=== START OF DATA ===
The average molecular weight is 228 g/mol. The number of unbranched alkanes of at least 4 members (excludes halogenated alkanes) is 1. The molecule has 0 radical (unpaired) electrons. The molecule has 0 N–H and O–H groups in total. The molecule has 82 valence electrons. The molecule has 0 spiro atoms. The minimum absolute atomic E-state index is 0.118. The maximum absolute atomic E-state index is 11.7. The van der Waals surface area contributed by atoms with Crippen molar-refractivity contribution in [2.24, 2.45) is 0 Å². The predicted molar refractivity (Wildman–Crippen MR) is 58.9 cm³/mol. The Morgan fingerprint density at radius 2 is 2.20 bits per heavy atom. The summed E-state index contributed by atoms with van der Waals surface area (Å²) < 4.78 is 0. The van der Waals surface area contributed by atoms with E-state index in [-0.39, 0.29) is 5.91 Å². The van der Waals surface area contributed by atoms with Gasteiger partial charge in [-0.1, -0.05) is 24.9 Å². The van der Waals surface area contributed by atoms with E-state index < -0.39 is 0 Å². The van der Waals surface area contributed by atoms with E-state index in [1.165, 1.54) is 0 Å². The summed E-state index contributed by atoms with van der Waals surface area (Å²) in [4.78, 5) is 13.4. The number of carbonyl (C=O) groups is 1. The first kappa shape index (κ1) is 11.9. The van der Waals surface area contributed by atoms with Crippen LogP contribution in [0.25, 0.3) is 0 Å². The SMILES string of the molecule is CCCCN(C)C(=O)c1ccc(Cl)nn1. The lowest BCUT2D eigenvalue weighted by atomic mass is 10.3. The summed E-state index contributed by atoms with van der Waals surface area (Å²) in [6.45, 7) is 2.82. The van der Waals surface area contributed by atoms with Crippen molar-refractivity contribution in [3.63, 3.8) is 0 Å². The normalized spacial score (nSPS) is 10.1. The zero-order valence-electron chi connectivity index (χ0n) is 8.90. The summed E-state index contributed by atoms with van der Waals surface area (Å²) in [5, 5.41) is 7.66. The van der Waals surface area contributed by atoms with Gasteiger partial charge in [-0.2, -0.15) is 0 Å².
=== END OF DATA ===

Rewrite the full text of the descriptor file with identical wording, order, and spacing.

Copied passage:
The average molecular weight is 228 g/mol. The number of unbranched alkanes of at least 4 members (excludes halogenated alkanes) is 1. The molecule has 0 radical (unpaired) electrons. The molecule has 0 N–H and O–H groups in total. The molecule has 82 valence electrons. The molecule has 0 spiro atoms. The minimum absolute atomic E-state index is 0.118. The maximum absolute atomic E-state index is 11.7. The van der Waals surface area contributed by atoms with Crippen molar-refractivity contribution in [2.24, 2.45) is 0 Å². The predicted molar refractivity (Wildman–Crippen MR) is 58.9 cm³/mol. The Morgan fingerprint density at radius 2 is 2.20 bits per heavy atom. The summed E-state index contributed by atoms with van der Waals surface area (Å²) < 4.78 is 0. The van der Waals surface area contributed by atoms with E-state index in [-0.39, 0.29) is 5.91 Å². The van der Waals surface area contributed by atoms with Gasteiger partial charge in [-0.1, -0.05) is 24.9 Å². The van der Waals surface area contributed by atoms with E-state index < -0.39 is 0 Å². The van der Waals surface area contributed by atoms with E-state index in [1.165, 1.54) is 0 Å². The summed E-state index contributed by atoms with van der Waals surface area (Å²) in [4.78, 5) is 13.4. The number of carbonyl (C=O) groups is 1. The first kappa shape index (κ1) is 11.9. The van der Waals surface area contributed by atoms with Crippen LogP contribution in [0.25, 0.3) is 0 Å². The SMILES string of the molecule is CCCCN(C)C(=O)c1ccc(Cl)nn1. The lowest BCUT2D eigenvalue weighted by atomic mass is 10.3. The summed E-state index contributed by atoms with van der Waals surface area (Å²) in [6.45, 7) is 2.82. The van der Waals surface area contributed by atoms with Crippen molar-refractivity contribution in [3.63, 3.8) is 0 Å². The normalized spacial score (nSPS) is 10.1. The zero-order valence-electron chi connectivity index (χ0n) is 8.90. The summed E-state index contributed by atoms with van der Waals surface area (Å²) in [5, 5.41) is 7.66. The van der Waals surface area contributed by atoms with Gasteiger partial charge in [-0.2, -0.15) is 0 Å².